Social media app Parler says that revelations of behind-the-scenes government-backed censorship via the “Twitter Files” after Elon Musk invested $44 billion in buying the former Big Tech crown jewel has vindicated the company from allegations it served as a platform to facilitate Jan. 6, 2021’s events.
In a Jan. 11 company blog post, Parler’s Head of Policy and Legal and historian Benjamin Chayes surmised as such, lamenting that, “The facts that, for example, #HangMikePence was trending on Twitter at the time, and that Parler had been referring examples of violent and inciting content to law enforcement in the weeks leading up to the 6th, fell on deaf ears.”
What Parler refers to is the app’s removal from Google Play and the Apple App Store following former U.S. President Donald Trump’s ubiquitous deplatforming from Twitter, Facebook, and virtually all other media and social media platforms following J6.
Google told Parler in an email on Jan. 8 that the ban was to “protect user safety,” and that Parler would only be allowed to return if it were to “implement robust moderation” against “egregious content.”
Apple similarly told the company, “Our investigation has found that Parler is not effectively moderating and removing content that encourages illegal activity and poses a serious risk to the health and safety [of users],” following what appeared to be an organized brigade of reports and complaints to App Store moderators.
You are now signed up for our newsletter
Check your email to complete sign up
The move just happened to coincide with an exodus of users from Twitter so great following Trump’s ban that Parler was pushed to the #1 seat on the App Store.
MORE ON TWITTER AND CENSORSHIP
- Twitter Bans Antifa Accounts for Brandishing Rifles at ‘Transgender Storytime’ Session
- Canada Contracts AI-Powered Firm to Surveil Vaccine Skeptics on Twitter
- Post Office Law Enforcement Arm Being Used to Surveil Internet for Right-Wing Content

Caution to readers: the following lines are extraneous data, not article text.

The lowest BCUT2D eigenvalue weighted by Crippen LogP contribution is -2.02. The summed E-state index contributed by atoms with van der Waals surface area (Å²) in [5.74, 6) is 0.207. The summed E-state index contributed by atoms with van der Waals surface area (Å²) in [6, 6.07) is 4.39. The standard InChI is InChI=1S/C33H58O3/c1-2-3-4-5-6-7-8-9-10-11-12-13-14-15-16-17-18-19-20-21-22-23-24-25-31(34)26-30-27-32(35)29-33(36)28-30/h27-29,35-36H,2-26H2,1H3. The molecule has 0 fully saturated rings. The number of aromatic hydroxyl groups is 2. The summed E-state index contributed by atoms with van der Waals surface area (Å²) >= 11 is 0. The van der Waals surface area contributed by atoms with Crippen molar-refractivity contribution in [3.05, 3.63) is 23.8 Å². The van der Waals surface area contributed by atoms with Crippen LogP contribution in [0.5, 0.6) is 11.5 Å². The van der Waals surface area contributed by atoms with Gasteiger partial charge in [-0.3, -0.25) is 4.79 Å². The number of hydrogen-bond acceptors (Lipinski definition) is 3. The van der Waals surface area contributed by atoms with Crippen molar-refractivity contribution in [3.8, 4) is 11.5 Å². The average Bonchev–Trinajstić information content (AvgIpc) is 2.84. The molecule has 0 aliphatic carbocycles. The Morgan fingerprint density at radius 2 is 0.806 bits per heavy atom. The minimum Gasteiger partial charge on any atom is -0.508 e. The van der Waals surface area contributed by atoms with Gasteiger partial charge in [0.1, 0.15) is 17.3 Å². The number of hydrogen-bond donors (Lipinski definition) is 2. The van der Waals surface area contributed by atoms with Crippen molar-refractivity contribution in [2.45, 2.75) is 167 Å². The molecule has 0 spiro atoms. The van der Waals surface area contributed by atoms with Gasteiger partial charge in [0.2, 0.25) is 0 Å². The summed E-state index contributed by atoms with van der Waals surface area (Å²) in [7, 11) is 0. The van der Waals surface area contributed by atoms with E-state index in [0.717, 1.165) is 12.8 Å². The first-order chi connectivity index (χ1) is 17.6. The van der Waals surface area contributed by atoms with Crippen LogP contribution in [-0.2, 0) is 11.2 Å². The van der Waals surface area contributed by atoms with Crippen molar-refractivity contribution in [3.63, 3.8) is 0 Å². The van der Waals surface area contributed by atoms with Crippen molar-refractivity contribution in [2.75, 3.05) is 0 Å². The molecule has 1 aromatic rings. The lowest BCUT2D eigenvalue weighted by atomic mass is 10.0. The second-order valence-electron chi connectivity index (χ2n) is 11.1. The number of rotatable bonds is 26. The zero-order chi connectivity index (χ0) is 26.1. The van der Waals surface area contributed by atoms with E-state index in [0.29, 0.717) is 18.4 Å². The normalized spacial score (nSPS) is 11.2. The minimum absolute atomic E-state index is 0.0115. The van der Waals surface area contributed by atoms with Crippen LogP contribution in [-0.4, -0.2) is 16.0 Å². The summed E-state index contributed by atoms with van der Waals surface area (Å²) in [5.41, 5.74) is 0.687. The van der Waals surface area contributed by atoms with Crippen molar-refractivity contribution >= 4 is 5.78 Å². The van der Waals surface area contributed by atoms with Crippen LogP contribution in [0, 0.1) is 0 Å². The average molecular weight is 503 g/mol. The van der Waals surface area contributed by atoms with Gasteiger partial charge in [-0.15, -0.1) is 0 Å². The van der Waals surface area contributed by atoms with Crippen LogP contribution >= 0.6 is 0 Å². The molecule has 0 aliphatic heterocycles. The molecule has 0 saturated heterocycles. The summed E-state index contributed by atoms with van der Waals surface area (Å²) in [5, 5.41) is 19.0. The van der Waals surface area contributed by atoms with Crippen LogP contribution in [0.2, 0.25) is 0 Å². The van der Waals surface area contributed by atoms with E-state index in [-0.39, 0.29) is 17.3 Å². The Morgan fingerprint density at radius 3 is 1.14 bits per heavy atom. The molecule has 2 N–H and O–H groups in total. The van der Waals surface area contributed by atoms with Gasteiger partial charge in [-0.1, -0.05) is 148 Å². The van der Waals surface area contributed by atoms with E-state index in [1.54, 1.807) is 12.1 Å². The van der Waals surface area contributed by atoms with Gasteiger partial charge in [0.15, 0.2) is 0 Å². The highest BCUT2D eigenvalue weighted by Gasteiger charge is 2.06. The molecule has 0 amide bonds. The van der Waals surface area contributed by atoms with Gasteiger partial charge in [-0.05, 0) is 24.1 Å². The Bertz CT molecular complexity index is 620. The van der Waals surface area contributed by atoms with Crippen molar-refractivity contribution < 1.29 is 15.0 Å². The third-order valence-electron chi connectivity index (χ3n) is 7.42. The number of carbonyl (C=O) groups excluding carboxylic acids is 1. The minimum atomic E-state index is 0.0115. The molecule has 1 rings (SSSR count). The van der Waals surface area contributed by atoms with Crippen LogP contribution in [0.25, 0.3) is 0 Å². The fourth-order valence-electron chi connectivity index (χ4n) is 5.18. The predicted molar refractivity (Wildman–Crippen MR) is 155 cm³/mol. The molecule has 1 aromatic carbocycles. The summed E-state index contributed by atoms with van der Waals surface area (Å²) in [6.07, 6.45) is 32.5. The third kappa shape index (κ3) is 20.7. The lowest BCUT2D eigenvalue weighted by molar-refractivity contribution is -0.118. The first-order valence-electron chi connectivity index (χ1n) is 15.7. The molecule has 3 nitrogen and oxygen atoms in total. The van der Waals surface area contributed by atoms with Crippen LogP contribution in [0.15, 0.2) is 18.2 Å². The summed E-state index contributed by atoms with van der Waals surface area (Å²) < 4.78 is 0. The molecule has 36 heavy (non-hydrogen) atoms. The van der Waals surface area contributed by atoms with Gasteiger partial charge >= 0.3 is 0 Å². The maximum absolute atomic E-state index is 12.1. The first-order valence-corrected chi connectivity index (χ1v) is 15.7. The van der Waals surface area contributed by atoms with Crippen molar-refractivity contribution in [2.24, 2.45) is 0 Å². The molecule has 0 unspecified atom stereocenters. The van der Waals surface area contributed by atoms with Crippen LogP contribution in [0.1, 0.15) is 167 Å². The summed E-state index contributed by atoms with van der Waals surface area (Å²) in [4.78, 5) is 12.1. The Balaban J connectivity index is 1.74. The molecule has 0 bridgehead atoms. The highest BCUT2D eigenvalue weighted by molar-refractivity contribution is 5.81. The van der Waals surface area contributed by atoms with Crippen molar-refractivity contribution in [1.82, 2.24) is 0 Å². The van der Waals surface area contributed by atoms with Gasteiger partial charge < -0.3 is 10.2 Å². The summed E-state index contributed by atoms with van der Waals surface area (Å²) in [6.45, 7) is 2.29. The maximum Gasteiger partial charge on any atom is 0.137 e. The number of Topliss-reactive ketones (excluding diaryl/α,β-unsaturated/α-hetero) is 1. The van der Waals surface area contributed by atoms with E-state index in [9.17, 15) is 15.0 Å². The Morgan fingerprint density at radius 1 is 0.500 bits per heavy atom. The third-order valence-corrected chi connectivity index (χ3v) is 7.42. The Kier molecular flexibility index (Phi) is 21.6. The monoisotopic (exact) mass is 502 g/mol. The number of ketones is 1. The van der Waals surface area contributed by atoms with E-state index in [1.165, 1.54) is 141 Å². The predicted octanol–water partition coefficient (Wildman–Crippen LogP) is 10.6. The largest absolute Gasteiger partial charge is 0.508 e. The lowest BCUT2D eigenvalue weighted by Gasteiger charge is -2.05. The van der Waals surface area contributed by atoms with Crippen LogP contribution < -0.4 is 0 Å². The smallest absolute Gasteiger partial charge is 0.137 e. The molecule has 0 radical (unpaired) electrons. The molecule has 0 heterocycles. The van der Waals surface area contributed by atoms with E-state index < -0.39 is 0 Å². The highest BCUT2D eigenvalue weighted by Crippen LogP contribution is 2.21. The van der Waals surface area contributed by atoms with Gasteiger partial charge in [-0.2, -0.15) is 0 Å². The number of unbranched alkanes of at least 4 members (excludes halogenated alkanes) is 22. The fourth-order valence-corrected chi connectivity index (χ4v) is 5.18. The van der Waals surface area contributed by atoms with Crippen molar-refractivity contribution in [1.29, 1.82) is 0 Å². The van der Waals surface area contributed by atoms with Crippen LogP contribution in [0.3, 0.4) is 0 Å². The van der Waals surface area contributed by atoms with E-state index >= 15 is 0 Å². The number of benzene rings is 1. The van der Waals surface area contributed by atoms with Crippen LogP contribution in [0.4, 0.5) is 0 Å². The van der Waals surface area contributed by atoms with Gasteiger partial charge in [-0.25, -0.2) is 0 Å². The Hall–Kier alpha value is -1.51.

Content shared on Parler at the time of the crackdown on both Trump and the flow of information surrounding the agent provocateur-style Capitol Building riots was so significant that video footage was harvested from the platform, archived on ProPublica, and used extensively during the Democrat’s spurious case to unsuccessfully impeach an already-ousted Donald Trump for the second time.
At-the-time CEO John Matze responded on his own platform to Apple’s demands to self-censor, “Apparently they [Apple] believe Parler is responsible for ALL user generated content on Parler.”
“Therefor [sic] by the same logic, Apple must be responsible for ALL actions taken by their phones. Every car bomb, every illegal cell phone conversation, every illegal crime committed on an iPhone, Apple must also be responsible for,” Matze continued.
“Standards not applied to Twitter, Facebook or even Apple themselves, apply to Parler,” added Matze.
The company refused to comply with Apple and Google’s demands to harmonize speech on its platform, and was removed from both venues.
The decimation of a competitor to the Big Tech keyring of apps was so severe that Amazon Web Services took the extraordinary measure of deplatforming the company completely, which subsequently resulted in Parler being completely erased from the Internet.
Calls to violence
Parler sued AWS in mid-January of 2021, claiming in pleadings, “AWS both blamed the rift on supposed failures in Parler’s already controversial content moderation policies, and aired the dispute in the court of public opinion by leaking its termination message to the media.”
The company also filed a Motion to Seal, claiming that Parler staff were “suffering harassment and hostility, fear for their safety and that of their families, and in some cases have fled their home state to escape persecution.”